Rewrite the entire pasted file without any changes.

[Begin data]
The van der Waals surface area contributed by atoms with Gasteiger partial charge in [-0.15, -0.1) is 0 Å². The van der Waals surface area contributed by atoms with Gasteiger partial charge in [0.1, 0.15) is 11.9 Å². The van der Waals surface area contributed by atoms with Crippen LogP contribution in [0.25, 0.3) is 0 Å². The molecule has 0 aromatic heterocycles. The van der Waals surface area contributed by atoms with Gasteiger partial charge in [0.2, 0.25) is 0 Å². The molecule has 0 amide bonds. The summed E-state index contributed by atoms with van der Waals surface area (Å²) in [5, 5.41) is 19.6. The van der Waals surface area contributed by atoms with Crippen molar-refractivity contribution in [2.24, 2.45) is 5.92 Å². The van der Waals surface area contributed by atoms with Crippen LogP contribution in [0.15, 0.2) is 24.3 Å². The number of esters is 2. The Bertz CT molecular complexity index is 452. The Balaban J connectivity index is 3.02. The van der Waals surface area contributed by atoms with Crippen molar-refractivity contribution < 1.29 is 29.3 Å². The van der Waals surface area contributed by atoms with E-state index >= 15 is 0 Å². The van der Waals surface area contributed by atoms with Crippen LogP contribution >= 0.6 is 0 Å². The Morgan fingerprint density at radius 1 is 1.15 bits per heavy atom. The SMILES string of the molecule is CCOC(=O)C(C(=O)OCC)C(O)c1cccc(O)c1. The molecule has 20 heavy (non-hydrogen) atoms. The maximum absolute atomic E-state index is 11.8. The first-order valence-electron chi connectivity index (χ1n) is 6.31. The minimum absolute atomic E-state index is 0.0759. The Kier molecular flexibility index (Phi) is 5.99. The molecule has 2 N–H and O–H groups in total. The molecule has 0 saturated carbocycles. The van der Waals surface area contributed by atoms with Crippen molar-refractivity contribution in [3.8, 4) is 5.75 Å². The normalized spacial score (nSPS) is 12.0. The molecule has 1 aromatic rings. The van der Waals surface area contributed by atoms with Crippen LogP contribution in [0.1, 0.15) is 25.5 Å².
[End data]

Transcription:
The van der Waals surface area contributed by atoms with Gasteiger partial charge in [-0.15, -0.1) is 0 Å². The van der Waals surface area contributed by atoms with Gasteiger partial charge in [0.1, 0.15) is 11.9 Å². The van der Waals surface area contributed by atoms with Crippen LogP contribution in [0.25, 0.3) is 0 Å². The molecule has 0 aromatic heterocycles. The van der Waals surface area contributed by atoms with Gasteiger partial charge in [0.2, 0.25) is 0 Å². The molecule has 0 amide bonds. The summed E-state index contributed by atoms with van der Waals surface area (Å²) in [5, 5.41) is 19.6. The van der Waals surface area contributed by atoms with Crippen molar-refractivity contribution in [2.24, 2.45) is 5.92 Å². The van der Waals surface area contributed by atoms with Crippen LogP contribution in [0.15, 0.2) is 24.3 Å². The number of esters is 2. The Bertz CT molecular complexity index is 452. The Balaban J connectivity index is 3.02. The van der Waals surface area contributed by atoms with Crippen molar-refractivity contribution < 1.29 is 29.3 Å². The van der Waals surface area contributed by atoms with E-state index >= 15 is 0 Å². The van der Waals surface area contributed by atoms with Crippen LogP contribution >= 0.6 is 0 Å². The Morgan fingerprint density at radius 1 is 1.15 bits per heavy atom. The SMILES string of the molecule is CCOC(=O)C(C(=O)OCC)C(O)c1cccc(O)c1. The molecule has 20 heavy (non-hydrogen) atoms. The maximum absolute atomic E-state index is 11.8. The first-order valence-electron chi connectivity index (χ1n) is 6.31. The minimum absolute atomic E-state index is 0.0759. The Kier molecular flexibility index (Phi) is 5.99. The molecule has 2 N–H and O–H groups in total. The molecule has 0 saturated carbocycles. The van der Waals surface area contributed by atoms with Crippen molar-refractivity contribution in [3.8, 4) is 5.75 Å². The normalized spacial score (nSPS) is 12.0. The molecule has 1 aromatic rings. The van der Waals surface area contributed by atoms with Crippen LogP contribution in [0.1, 0.15) is 25.5 Å².